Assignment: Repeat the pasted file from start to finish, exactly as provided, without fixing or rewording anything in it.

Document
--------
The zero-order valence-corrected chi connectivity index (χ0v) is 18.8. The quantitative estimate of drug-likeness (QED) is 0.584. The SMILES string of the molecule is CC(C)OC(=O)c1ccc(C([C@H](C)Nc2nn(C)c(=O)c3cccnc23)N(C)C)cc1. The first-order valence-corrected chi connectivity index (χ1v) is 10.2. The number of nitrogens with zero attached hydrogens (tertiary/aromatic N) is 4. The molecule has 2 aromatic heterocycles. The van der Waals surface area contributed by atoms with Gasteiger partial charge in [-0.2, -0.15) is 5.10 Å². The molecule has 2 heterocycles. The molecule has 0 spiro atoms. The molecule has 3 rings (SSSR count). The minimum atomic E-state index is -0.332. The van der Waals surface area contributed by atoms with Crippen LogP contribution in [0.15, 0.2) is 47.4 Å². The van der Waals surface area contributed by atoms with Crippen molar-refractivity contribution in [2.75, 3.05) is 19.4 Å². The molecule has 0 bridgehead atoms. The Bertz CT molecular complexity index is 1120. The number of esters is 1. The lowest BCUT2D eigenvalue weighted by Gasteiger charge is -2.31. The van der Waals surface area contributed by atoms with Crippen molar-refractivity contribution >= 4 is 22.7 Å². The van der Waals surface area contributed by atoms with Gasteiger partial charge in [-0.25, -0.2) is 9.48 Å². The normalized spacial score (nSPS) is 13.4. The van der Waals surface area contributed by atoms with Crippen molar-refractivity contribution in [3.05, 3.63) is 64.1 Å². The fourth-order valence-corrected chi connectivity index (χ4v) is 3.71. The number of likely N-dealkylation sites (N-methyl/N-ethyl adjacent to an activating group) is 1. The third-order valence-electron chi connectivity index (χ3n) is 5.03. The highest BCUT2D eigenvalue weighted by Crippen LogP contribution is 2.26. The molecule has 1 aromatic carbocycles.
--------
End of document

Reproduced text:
The zero-order valence-corrected chi connectivity index (χ0v) is 18.8. The quantitative estimate of drug-likeness (QED) is 0.584. The SMILES string of the molecule is CC(C)OC(=O)c1ccc(C([C@H](C)Nc2nn(C)c(=O)c3cccnc23)N(C)C)cc1. The first-order valence-corrected chi connectivity index (χ1v) is 10.2. The number of nitrogens with zero attached hydrogens (tertiary/aromatic N) is 4. The molecule has 2 aromatic heterocycles. The van der Waals surface area contributed by atoms with Gasteiger partial charge in [-0.2, -0.15) is 5.10 Å². The molecule has 2 heterocycles. The molecule has 0 spiro atoms. The molecule has 3 rings (SSSR count). The minimum atomic E-state index is -0.332. The van der Waals surface area contributed by atoms with Crippen LogP contribution in [0.15, 0.2) is 47.4 Å². The van der Waals surface area contributed by atoms with Crippen molar-refractivity contribution in [2.75, 3.05) is 19.4 Å². The molecule has 0 bridgehead atoms. The Bertz CT molecular complexity index is 1120. The number of esters is 1. The lowest BCUT2D eigenvalue weighted by Gasteiger charge is -2.31. The van der Waals surface area contributed by atoms with Crippen molar-refractivity contribution >= 4 is 22.7 Å². The van der Waals surface area contributed by atoms with Gasteiger partial charge in [-0.25, -0.2) is 9.48 Å². The normalized spacial score (nSPS) is 13.4. The van der Waals surface area contributed by atoms with Crippen molar-refractivity contribution in [3.05, 3.63) is 64.1 Å². The fourth-order valence-corrected chi connectivity index (χ4v) is 3.71. The number of likely N-dealkylation sites (N-methyl/N-ethyl adjacent to an activating group) is 1. The third-order valence-electron chi connectivity index (χ3n) is 5.03. The highest BCUT2D eigenvalue weighted by Crippen LogP contribution is 2.26. The molecule has 1 aromatic carbocycles.